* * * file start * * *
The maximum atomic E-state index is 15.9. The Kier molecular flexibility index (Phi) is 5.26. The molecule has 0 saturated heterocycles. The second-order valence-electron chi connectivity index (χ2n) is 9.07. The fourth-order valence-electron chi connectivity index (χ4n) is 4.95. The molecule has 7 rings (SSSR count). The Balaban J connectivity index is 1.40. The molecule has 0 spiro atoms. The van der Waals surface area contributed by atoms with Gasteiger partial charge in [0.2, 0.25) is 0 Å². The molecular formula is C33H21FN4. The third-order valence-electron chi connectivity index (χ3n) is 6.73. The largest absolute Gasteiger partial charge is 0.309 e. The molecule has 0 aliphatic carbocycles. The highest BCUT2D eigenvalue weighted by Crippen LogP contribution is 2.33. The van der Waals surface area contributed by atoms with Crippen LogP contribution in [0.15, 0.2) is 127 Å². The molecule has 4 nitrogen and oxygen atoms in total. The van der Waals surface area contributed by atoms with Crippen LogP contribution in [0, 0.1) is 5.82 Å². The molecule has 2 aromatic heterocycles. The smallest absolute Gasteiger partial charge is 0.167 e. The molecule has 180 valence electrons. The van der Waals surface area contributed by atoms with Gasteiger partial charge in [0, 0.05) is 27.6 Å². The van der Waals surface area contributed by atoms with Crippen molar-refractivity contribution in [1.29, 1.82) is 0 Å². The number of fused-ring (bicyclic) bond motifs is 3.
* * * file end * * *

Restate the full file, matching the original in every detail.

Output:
The maximum atomic E-state index is 15.9. The Kier molecular flexibility index (Phi) is 5.26. The molecule has 0 saturated heterocycles. The second-order valence-electron chi connectivity index (χ2n) is 9.07. The fourth-order valence-electron chi connectivity index (χ4n) is 4.95. The molecule has 7 rings (SSSR count). The Balaban J connectivity index is 1.40. The molecule has 0 spiro atoms. The van der Waals surface area contributed by atoms with Gasteiger partial charge in [0.2, 0.25) is 0 Å². The molecular formula is C33H21FN4. The third-order valence-electron chi connectivity index (χ3n) is 6.73. The largest absolute Gasteiger partial charge is 0.309 e. The molecule has 0 aliphatic carbocycles. The highest BCUT2D eigenvalue weighted by Crippen LogP contribution is 2.33. The van der Waals surface area contributed by atoms with Crippen LogP contribution in [0.15, 0.2) is 127 Å². The molecule has 4 nitrogen and oxygen atoms in total. The van der Waals surface area contributed by atoms with Crippen LogP contribution in [0, 0.1) is 5.82 Å². The molecule has 2 aromatic heterocycles. The smallest absolute Gasteiger partial charge is 0.167 e. The molecule has 180 valence electrons. The van der Waals surface area contributed by atoms with Gasteiger partial charge in [0, 0.05) is 27.6 Å². The van der Waals surface area contributed by atoms with Crippen molar-refractivity contribution in [1.29, 1.82) is 0 Å². The number of fused-ring (bicyclic) bond motifs is 3.